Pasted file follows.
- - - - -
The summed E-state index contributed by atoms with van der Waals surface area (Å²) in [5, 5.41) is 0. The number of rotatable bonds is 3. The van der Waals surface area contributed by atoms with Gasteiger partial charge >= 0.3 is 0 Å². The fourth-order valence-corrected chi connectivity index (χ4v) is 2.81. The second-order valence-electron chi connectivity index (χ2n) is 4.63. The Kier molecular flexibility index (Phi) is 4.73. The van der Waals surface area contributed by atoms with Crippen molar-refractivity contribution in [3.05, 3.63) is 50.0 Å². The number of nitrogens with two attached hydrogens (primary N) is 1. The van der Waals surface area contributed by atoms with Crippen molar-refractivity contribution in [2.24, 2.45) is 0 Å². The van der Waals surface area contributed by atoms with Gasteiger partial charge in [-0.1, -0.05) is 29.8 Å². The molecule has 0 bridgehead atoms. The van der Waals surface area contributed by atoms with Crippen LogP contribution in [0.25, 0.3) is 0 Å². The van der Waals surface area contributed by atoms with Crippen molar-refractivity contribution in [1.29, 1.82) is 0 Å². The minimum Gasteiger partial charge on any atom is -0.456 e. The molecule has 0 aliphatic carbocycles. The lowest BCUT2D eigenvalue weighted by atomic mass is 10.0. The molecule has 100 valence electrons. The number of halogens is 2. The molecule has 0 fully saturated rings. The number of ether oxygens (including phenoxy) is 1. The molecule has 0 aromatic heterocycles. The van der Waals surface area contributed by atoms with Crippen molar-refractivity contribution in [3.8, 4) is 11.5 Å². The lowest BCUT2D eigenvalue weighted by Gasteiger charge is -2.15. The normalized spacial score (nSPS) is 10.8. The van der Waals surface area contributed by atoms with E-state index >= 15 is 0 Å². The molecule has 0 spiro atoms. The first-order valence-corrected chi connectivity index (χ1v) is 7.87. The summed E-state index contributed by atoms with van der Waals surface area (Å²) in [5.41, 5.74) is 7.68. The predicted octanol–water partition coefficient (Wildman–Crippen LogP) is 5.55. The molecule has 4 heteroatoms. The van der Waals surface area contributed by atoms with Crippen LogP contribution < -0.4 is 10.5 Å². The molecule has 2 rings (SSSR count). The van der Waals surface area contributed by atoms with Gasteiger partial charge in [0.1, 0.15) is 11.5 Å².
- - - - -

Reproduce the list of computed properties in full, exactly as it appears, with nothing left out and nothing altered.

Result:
The summed E-state index contributed by atoms with van der Waals surface area (Å²) in [5, 5.41) is 0. The number of rotatable bonds is 3. The van der Waals surface area contributed by atoms with Gasteiger partial charge >= 0.3 is 0 Å². The fourth-order valence-corrected chi connectivity index (χ4v) is 2.81. The second-order valence-electron chi connectivity index (χ2n) is 4.63. The Kier molecular flexibility index (Phi) is 4.73. The van der Waals surface area contributed by atoms with Crippen molar-refractivity contribution in [3.05, 3.63) is 50.0 Å². The number of nitrogens with two attached hydrogens (primary N) is 1. The van der Waals surface area contributed by atoms with Crippen molar-refractivity contribution in [2.24, 2.45) is 0 Å². The van der Waals surface area contributed by atoms with Gasteiger partial charge in [-0.1, -0.05) is 29.8 Å². The molecule has 0 bridgehead atoms. The van der Waals surface area contributed by atoms with Crippen LogP contribution in [0.25, 0.3) is 0 Å². The van der Waals surface area contributed by atoms with Crippen molar-refractivity contribution in [1.29, 1.82) is 0 Å². The minimum Gasteiger partial charge on any atom is -0.456 e. The molecule has 0 aliphatic carbocycles. The lowest BCUT2D eigenvalue weighted by atomic mass is 10.0. The molecule has 100 valence electrons. The number of halogens is 2. The molecule has 0 fully saturated rings. The number of ether oxygens (including phenoxy) is 1. The molecule has 0 aromatic heterocycles. The van der Waals surface area contributed by atoms with Crippen molar-refractivity contribution in [3.8, 4) is 11.5 Å². The lowest BCUT2D eigenvalue weighted by Gasteiger charge is -2.15. The normalized spacial score (nSPS) is 10.8. The van der Waals surface area contributed by atoms with E-state index >= 15 is 0 Å². The molecule has 0 spiro atoms. The first-order valence-corrected chi connectivity index (χ1v) is 7.87. The summed E-state index contributed by atoms with van der Waals surface area (Å²) in [5.41, 5.74) is 7.68. The predicted octanol–water partition coefficient (Wildman–Crippen LogP) is 5.55. The molecule has 4 heteroatoms. The van der Waals surface area contributed by atoms with Crippen LogP contribution < -0.4 is 10.5 Å². The molecule has 2 rings (SSSR count). The van der Waals surface area contributed by atoms with Gasteiger partial charge in [0.1, 0.15) is 11.5 Å².